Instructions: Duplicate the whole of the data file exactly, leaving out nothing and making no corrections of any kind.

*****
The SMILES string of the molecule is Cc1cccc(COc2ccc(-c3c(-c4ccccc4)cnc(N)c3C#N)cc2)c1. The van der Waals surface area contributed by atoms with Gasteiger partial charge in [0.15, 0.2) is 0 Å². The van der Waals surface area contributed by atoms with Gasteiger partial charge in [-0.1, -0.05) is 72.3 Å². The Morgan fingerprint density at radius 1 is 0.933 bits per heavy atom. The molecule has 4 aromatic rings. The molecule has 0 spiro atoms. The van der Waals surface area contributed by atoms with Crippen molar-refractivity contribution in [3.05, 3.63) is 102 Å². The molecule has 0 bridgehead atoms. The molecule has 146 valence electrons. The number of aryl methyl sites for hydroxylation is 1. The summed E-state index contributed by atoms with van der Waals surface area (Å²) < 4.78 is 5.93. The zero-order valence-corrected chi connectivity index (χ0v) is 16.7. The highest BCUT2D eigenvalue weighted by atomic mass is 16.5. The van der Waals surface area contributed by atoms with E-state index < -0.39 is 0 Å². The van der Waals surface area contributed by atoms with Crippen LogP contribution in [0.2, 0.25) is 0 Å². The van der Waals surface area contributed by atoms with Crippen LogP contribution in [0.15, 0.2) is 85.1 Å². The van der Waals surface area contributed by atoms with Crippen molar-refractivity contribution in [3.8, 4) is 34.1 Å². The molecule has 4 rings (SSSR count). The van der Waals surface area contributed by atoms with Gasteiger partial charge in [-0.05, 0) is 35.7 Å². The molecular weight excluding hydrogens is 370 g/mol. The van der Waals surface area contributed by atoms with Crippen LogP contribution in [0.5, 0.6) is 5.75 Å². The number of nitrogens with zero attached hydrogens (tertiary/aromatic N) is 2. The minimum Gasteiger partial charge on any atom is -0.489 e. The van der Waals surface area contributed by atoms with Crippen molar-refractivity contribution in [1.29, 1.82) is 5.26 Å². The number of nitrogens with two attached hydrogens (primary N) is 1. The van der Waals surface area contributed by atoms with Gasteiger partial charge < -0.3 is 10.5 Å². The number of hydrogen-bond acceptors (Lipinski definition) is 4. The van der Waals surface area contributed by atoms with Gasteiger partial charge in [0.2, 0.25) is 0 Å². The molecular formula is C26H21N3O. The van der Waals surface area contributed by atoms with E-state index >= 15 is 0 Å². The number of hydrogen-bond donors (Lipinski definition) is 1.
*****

The SMILES string of the molecule is Cc1cccc(COc2ccc(-c3c(-c4ccccc4)cnc(N)c3C#N)cc2)c1. The van der Waals surface area contributed by atoms with Gasteiger partial charge in [0.15, 0.2) is 0 Å². The van der Waals surface area contributed by atoms with Gasteiger partial charge in [-0.1, -0.05) is 72.3 Å². The Morgan fingerprint density at radius 1 is 0.933 bits per heavy atom. The molecule has 4 aromatic rings. The molecule has 0 spiro atoms. The van der Waals surface area contributed by atoms with Crippen molar-refractivity contribution in [3.05, 3.63) is 102 Å². The molecule has 0 bridgehead atoms. The molecule has 146 valence electrons. The number of aryl methyl sites for hydroxylation is 1. The summed E-state index contributed by atoms with van der Waals surface area (Å²) < 4.78 is 5.93. The zero-order valence-corrected chi connectivity index (χ0v) is 16.7. The highest BCUT2D eigenvalue weighted by atomic mass is 16.5. The van der Waals surface area contributed by atoms with E-state index < -0.39 is 0 Å². The van der Waals surface area contributed by atoms with Crippen LogP contribution in [0.2, 0.25) is 0 Å². The van der Waals surface area contributed by atoms with Crippen LogP contribution in [0.15, 0.2) is 85.1 Å². The van der Waals surface area contributed by atoms with Crippen molar-refractivity contribution in [3.8, 4) is 34.1 Å². The molecule has 4 rings (SSSR count). The van der Waals surface area contributed by atoms with Gasteiger partial charge in [-0.05, 0) is 35.7 Å². The molecular weight excluding hydrogens is 370 g/mol. The van der Waals surface area contributed by atoms with Crippen LogP contribution in [0.5, 0.6) is 5.75 Å². The number of nitrogens with zero attached hydrogens (tertiary/aromatic N) is 2. The minimum Gasteiger partial charge on any atom is -0.489 e. The van der Waals surface area contributed by atoms with Crippen molar-refractivity contribution in [1.29, 1.82) is 5.26 Å². The number of nitrogens with two attached hydrogens (primary N) is 1. The van der Waals surface area contributed by atoms with Gasteiger partial charge < -0.3 is 10.5 Å². The number of hydrogen-bond acceptors (Lipinski definition) is 4. The van der Waals surface area contributed by atoms with Gasteiger partial charge in [0.2, 0.25) is 0 Å². The molecular formula is C26H21N3O. The van der Waals surface area contributed by atoms with E-state index >= 15 is 0 Å². The number of hydrogen-bond donors (Lipinski definition) is 1.